Atlantisite is a
rock containing pink to purple veins of Stichtite.
is the registered trade name given by Gerald Pauley specifically to the gem material
mined only at Stichtite Hill, Dundas mineral field,
Zeehan District, Tasmania, Australia that was discovered
in 1910. The name may now incorrectly refer to almost
any green Serpentine material containing Stitchtite.
Atlantisite has also incorrectly been called Tasmanite.
Tasmanite and Atlantisite are two different types of material. Tasmanite comes from a different mine and is of inferior quality to genuine Atlantisite.
Atlantisite also contains Chromite and Magnetite.
is named after Atlantis which is from the ancient Greek
word Άτλάντίς νηоος, meaning "island of Atlas".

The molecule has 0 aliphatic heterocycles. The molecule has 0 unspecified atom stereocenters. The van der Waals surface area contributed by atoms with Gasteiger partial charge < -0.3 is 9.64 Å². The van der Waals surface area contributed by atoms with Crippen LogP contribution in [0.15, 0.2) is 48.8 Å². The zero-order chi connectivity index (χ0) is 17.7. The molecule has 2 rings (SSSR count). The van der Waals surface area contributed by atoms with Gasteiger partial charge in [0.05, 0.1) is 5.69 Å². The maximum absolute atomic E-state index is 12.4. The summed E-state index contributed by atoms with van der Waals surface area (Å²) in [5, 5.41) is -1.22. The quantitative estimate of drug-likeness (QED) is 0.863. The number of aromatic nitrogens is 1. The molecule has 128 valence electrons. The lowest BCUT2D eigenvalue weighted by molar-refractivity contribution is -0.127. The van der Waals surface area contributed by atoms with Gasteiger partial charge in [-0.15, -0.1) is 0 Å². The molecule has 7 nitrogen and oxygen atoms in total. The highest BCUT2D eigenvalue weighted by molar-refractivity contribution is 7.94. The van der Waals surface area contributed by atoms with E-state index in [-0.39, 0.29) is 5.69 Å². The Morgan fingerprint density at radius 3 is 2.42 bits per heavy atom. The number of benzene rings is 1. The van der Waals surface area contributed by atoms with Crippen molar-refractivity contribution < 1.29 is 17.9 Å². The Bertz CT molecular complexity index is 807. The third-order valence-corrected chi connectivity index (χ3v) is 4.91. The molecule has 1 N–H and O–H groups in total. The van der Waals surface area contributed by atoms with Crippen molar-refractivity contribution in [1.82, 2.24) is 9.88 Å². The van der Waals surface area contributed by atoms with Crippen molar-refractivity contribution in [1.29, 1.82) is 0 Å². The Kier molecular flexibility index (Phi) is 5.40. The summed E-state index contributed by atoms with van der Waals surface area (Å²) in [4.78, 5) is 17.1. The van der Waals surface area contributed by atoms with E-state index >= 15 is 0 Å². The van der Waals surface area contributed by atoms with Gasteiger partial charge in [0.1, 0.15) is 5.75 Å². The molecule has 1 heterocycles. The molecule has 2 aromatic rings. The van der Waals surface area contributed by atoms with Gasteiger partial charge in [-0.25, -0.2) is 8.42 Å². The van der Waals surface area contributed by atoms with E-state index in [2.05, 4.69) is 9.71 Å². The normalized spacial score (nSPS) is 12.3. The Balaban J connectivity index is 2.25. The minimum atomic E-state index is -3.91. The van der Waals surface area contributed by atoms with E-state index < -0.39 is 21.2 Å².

Atlantis is a fictional island mentioned in the philosopher
Plato's works Timaeus and Critias, written about 360 BC,
where it represents the antagonist naval power that besieges Ancient Athens.
Plato referred to the story of
Atlantis as a moral teaching warning the Greek people against materialism, as it could have devastating consequences.
The only reference Plato gave as to the location of Atlantis was that is was
located "beyond the Pillars of Hercules".
The "Pillars of Herules" was the phrase that was applied in Antiquity to the promontories (a raised mass of land declined abruptly on only one side)
that flank the entrance to the Strait of Gibraltar.
The Strait of Gibraltar connects the Atlantic Ocean
to the Mediterranean Sea and separates Gibraltar and
the Iberian Peninsula in Europe, on the northern side,
from Morocco and Ceuta (Spain) in Africa, on the southern
side. The northern Pillar is the Rock of Gibraltar.
of the southern Pillar has been disputed throughout history, with the two most likely candidates being Monte Hacho in Ceuta and Jebel Musa in Morocco.